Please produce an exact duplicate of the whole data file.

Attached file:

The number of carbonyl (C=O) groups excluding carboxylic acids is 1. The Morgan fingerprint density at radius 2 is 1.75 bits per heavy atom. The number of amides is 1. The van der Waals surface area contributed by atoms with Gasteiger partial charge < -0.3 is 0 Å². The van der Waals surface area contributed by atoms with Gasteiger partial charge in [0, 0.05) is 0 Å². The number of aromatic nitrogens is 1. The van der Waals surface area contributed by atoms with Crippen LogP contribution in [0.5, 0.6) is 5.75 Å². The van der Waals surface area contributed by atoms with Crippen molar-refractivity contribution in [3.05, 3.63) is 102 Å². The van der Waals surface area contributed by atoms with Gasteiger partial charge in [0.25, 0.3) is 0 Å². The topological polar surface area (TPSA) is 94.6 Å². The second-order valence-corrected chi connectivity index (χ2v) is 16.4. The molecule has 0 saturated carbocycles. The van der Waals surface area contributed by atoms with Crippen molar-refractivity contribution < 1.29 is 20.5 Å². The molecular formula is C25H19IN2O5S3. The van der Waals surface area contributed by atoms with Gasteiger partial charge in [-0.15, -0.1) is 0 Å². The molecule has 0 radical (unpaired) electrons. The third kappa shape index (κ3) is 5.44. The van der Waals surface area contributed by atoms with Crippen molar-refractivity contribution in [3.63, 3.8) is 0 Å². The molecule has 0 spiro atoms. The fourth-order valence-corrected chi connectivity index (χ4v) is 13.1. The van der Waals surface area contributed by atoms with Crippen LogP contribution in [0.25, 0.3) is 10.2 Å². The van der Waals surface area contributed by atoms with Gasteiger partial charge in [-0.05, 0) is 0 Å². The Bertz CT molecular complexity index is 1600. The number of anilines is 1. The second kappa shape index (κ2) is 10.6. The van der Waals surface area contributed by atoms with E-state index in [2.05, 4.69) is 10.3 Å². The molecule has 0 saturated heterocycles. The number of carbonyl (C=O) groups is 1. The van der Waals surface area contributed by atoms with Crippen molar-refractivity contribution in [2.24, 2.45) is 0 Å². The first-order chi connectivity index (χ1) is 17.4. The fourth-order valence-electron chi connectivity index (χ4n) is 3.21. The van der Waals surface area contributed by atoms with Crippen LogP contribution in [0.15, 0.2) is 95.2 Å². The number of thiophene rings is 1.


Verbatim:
The number of carbonyl (C=O) groups excluding carboxylic acids is 1. The Morgan fingerprint density at radius 2 is 1.75 bits per heavy atom. The number of amides is 1. The van der Waals surface area contributed by atoms with Gasteiger partial charge < -0.3 is 0 Å². The van der Waals surface area contributed by atoms with Gasteiger partial charge in [0, 0.05) is 0 Å². The number of aromatic nitrogens is 1. The van der Waals surface area contributed by atoms with Crippen LogP contribution in [0.5, 0.6) is 5.75 Å². The van der Waals surface area contributed by atoms with Crippen molar-refractivity contribution in [3.05, 3.63) is 102 Å². The van der Waals surface area contributed by atoms with Gasteiger partial charge in [0.25, 0.3) is 0 Å². The topological polar surface area (TPSA) is 94.6 Å². The second-order valence-corrected chi connectivity index (χ2v) is 16.4. The molecule has 0 saturated carbocycles. The van der Waals surface area contributed by atoms with Crippen molar-refractivity contribution < 1.29 is 20.5 Å². The molecular formula is C25H19IN2O5S3. The van der Waals surface area contributed by atoms with Gasteiger partial charge in [-0.15, -0.1) is 0 Å². The molecule has 0 radical (unpaired) electrons. The third kappa shape index (κ3) is 5.44. The van der Waals surface area contributed by atoms with Crippen molar-refractivity contribution in [3.63, 3.8) is 0 Å². The molecule has 0 spiro atoms. The fourth-order valence-corrected chi connectivity index (χ4v) is 13.1. The van der Waals surface area contributed by atoms with Crippen LogP contribution in [0.25, 0.3) is 10.2 Å². The van der Waals surface area contributed by atoms with Gasteiger partial charge in [-0.05, 0) is 0 Å². The Bertz CT molecular complexity index is 1600. The number of anilines is 1. The second kappa shape index (κ2) is 10.6. The van der Waals surface area contributed by atoms with E-state index in [2.05, 4.69) is 10.3 Å². The molecule has 0 saturated heterocycles. The number of carbonyl (C=O) groups is 1. The van der Waals surface area contributed by atoms with Crippen molar-refractivity contribution in [2.24, 2.45) is 0 Å². The first-order chi connectivity index (χ1) is 17.4. The fourth-order valence-electron chi connectivity index (χ4n) is 3.21. The van der Waals surface area contributed by atoms with Crippen LogP contribution in [0.15, 0.2) is 95.2 Å². The number of thiophene rings is 1.